When placing a patient or item, set them down standing as close to the destination as possible. When lifting and lowering, bend at the legs, not at the waist. Bending at the waist will multiply the weight and apply pressure on the vertebrae in your spine.


Do not lift directly after sitting for a long time. Encourage new employees, those returning from long absences, or those performing unfamiliar physical work to gradually increase the pace or difficulty of their activities.


Try to use proper techniques for all physical labor at work and at home.


Lateral Transfer Techniques


When performing a lateral transfer or repositioning when equipment is not available, follow these steps to ensure the best protection against back injury.

  • Move rails down on both surfaces of the bed or gurney to make it flat and without barriers.
  • Arrange the surfaces as near to each other as possible and at waist height.
  • Apply draw sheets or incontinence pads in concert with slide boards or plastic bags to reduce friction for a smoother move.
  • Roll up draw sheets or incontinence pads with hands to gain a good grip.
  • Kneel onto the surface to reduce back involvement.
  • Position team members on both sides of the beds or gurneys and count down to lift simultaneously.
  • Slide the patient smoothly in a joint push-pull motion.
  • Do not reach across the person being moved.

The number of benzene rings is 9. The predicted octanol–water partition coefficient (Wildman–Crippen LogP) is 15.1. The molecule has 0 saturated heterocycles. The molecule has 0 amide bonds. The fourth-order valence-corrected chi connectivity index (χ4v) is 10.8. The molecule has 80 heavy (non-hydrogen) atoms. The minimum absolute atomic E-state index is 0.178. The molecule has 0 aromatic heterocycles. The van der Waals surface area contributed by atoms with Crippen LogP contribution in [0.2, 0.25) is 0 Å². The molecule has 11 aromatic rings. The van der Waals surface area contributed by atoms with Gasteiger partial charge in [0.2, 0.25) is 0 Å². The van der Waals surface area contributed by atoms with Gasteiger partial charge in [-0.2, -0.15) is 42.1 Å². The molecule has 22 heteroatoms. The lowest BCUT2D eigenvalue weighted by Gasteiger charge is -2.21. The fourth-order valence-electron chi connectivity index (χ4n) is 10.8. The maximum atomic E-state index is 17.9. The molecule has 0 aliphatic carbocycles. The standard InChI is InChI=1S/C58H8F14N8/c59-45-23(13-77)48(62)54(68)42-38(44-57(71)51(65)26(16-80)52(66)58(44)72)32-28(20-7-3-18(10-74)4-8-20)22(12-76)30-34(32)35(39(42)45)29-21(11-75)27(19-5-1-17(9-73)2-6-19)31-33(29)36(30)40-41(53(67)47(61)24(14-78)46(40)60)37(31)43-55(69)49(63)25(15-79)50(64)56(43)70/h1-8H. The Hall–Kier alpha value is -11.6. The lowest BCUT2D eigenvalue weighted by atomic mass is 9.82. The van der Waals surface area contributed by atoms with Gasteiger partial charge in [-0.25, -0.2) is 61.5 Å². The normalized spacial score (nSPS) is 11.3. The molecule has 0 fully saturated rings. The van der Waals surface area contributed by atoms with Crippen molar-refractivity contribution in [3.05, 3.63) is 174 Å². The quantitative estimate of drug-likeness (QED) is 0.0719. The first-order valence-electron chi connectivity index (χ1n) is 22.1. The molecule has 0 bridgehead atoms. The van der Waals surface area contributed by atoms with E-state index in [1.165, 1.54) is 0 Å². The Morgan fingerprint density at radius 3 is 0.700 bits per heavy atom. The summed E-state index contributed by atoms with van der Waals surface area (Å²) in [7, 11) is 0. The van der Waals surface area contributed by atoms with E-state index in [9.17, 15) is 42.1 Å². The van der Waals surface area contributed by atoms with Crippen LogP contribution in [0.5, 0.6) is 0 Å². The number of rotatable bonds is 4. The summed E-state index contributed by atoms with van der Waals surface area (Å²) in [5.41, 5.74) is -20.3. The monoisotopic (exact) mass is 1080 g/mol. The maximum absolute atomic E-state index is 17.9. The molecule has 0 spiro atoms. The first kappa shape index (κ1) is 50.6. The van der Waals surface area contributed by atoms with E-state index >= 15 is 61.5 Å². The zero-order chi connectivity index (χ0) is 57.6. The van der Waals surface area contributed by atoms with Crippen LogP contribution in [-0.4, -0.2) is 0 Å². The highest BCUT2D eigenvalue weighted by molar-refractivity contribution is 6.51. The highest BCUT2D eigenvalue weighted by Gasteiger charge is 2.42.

Use this practice in similar fashion when repositioning the patient.


Bed to Wheelchair Transfer Techniques


When transferring a patient from a bed to a wheelchair, safeguard your back by following these steps.

  • Lower the bed to a position as close to equal height to the wheelchair as possible and place the wheelchair near the head of the bed.
  • Be sure to lock the wheels on the chair.
  • When possible, secure a transfer belt to the patient.
  • Assist the patient to a sitting position on the edge of the bed by placing your hands under their neck and shoulders and under their knees.
  • With your feet shoulder width apart, bend your knees and use both hands to grasp the patient around the waist or transfer belt.
  • Prop your knees against the patient’s knees to help them stand up and lock their legs in place.
  • If able, the patient may assist by using their arms to push off from the bed.
  • Bend your knees and move your feet to turn and lower the patient into the wheelchair.
  • Again, if they are able, the patient may help by placing their hands on the armrests for support.


Wheelchair to Bed Transfer Techniques

When transferring a patient from a wheelchair to a bed, safeguard your back by following these steps.

  • Move the wheelchair close to the bed and lock the wheels.
  • Position the bed to hip level of the patient.
  • When possible, secure a transfer belt to the patient.
  • Use the same method to move the patient back to a sitting position on the edge of the bed.
  • Help lower the patient to lie down and use a draw sheet to comfortably position them.


Back Injury Prevention: Falls

It is always the goal to prevent falls from happening. Review patient assessments and watch for signs of weakness to prevent falls. If a patient starts to fall, you want to protect their head and as gently as possible guide them slowly to the floor while attempting to maintain a neutral posture.  Trying to stop the fall is a very likely way to get injured. If a patient has fallen, get help to lift the patient from the floor and when medically appropriate, use a mechanical assist device.

Back Injury Prevention:


Posture, Sleep and Ergonomics



Injuries can occur from sitting or standing for long periods of time with poor posture. Slouching or twisting at the waist puts pressure on back ligaments instead of muscles. The ligaments stretch and strain while putting pressure on vertebrae. A neutral posture is achieved when muscles and joints are resting and relaxed, placing minimal stress on body parts.